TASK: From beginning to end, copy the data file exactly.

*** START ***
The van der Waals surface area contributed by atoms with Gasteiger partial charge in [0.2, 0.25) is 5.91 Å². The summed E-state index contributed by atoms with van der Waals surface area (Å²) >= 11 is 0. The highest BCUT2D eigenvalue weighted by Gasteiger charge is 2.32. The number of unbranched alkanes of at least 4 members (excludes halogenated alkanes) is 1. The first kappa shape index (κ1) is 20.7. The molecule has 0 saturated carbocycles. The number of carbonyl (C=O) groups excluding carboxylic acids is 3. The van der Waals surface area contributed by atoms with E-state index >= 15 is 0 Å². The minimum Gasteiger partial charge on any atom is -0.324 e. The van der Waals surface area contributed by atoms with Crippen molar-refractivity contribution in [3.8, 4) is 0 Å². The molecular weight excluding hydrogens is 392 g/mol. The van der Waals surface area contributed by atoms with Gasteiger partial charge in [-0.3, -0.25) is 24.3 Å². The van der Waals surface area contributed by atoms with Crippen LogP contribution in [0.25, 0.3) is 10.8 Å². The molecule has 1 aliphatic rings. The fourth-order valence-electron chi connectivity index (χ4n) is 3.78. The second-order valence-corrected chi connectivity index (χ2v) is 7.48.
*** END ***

The van der Waals surface area contributed by atoms with Gasteiger partial charge in [0.2, 0.25) is 5.91 Å². The summed E-state index contributed by atoms with van der Waals surface area (Å²) >= 11 is 0. The highest BCUT2D eigenvalue weighted by Gasteiger charge is 2.32. The number of unbranched alkanes of at least 4 members (excludes halogenated alkanes) is 1. The first kappa shape index (κ1) is 20.7. The molecule has 0 saturated carbocycles. The number of carbonyl (C=O) groups excluding carboxylic acids is 3. The van der Waals surface area contributed by atoms with E-state index >= 15 is 0 Å². The minimum Gasteiger partial charge on any atom is -0.324 e. The van der Waals surface area contributed by atoms with Crippen molar-refractivity contribution in [3.8, 4) is 0 Å². The molecular weight excluding hydrogens is 392 g/mol. The van der Waals surface area contributed by atoms with Gasteiger partial charge in [-0.3, -0.25) is 24.3 Å². The van der Waals surface area contributed by atoms with Crippen LogP contribution in [0.25, 0.3) is 10.8 Å². The molecule has 1 aliphatic rings. The fourth-order valence-electron chi connectivity index (χ4n) is 3.78. The second-order valence-corrected chi connectivity index (χ2v) is 7.48.